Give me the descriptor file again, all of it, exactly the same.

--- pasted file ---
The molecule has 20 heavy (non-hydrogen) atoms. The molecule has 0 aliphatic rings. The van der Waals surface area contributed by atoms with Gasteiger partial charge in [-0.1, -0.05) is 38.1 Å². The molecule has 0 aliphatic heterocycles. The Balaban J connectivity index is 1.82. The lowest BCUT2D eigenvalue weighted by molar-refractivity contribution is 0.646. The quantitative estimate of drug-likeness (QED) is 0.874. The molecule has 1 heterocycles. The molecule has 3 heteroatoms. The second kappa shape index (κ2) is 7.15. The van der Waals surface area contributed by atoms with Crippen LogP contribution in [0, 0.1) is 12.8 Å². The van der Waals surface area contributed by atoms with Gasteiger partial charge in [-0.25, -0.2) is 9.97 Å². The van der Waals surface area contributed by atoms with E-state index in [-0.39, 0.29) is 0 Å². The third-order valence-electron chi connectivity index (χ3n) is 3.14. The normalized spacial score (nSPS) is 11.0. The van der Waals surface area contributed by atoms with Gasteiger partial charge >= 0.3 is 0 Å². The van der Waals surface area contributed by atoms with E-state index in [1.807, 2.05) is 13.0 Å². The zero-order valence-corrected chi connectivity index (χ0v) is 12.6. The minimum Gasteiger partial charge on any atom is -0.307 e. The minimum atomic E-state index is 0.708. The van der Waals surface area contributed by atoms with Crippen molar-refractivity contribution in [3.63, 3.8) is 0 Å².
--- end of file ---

The molecule has 20 heavy (non-hydrogen) atoms. The molecule has 0 aliphatic rings. The van der Waals surface area contributed by atoms with Gasteiger partial charge in [-0.1, -0.05) is 38.1 Å². The molecule has 0 aliphatic heterocycles. The Balaban J connectivity index is 1.82. The lowest BCUT2D eigenvalue weighted by molar-refractivity contribution is 0.646. The quantitative estimate of drug-likeness (QED) is 0.874. The molecule has 1 heterocycles. The molecule has 3 heteroatoms. The second kappa shape index (κ2) is 7.15. The van der Waals surface area contributed by atoms with Crippen LogP contribution in [0, 0.1) is 12.8 Å². The van der Waals surface area contributed by atoms with Gasteiger partial charge in [-0.25, -0.2) is 9.97 Å². The van der Waals surface area contributed by atoms with E-state index in [-0.39, 0.29) is 0 Å². The third-order valence-electron chi connectivity index (χ3n) is 3.14. The normalized spacial score (nSPS) is 11.0. The van der Waals surface area contributed by atoms with Gasteiger partial charge >= 0.3 is 0 Å². The van der Waals surface area contributed by atoms with E-state index in [1.807, 2.05) is 13.0 Å². The zero-order valence-corrected chi connectivity index (χ0v) is 12.6. The minimum Gasteiger partial charge on any atom is -0.307 e. The minimum atomic E-state index is 0.708. The van der Waals surface area contributed by atoms with Crippen molar-refractivity contribution in [3.63, 3.8) is 0 Å².